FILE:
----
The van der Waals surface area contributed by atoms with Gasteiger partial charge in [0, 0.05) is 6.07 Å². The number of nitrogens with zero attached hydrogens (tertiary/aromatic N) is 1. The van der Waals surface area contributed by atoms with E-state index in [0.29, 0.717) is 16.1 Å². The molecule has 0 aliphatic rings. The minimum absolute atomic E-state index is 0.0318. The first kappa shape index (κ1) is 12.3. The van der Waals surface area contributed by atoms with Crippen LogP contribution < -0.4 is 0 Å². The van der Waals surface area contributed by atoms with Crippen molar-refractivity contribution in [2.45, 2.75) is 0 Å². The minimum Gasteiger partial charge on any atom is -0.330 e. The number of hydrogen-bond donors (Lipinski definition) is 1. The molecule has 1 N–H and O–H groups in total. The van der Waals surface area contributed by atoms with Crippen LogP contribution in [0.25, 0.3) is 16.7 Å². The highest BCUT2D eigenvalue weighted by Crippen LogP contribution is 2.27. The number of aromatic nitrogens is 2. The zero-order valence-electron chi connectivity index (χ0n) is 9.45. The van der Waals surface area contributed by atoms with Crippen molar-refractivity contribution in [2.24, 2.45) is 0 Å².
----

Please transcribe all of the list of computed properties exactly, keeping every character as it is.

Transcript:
The van der Waals surface area contributed by atoms with Gasteiger partial charge in [0, 0.05) is 6.07 Å². The number of nitrogens with zero attached hydrogens (tertiary/aromatic N) is 1. The van der Waals surface area contributed by atoms with E-state index in [0.29, 0.717) is 16.1 Å². The molecule has 0 aliphatic rings. The minimum absolute atomic E-state index is 0.0318. The first kappa shape index (κ1) is 12.3. The van der Waals surface area contributed by atoms with Crippen LogP contribution < -0.4 is 0 Å². The van der Waals surface area contributed by atoms with Crippen molar-refractivity contribution in [2.45, 2.75) is 0 Å². The minimum Gasteiger partial charge on any atom is -0.330 e. The number of hydrogen-bond donors (Lipinski definition) is 1. The molecule has 1 N–H and O–H groups in total. The van der Waals surface area contributed by atoms with Crippen LogP contribution in [0.25, 0.3) is 16.7 Å². The highest BCUT2D eigenvalue weighted by Crippen LogP contribution is 2.27. The number of aromatic nitrogens is 2. The zero-order valence-electron chi connectivity index (χ0n) is 9.45. The van der Waals surface area contributed by atoms with Crippen molar-refractivity contribution in [2.24, 2.45) is 0 Å².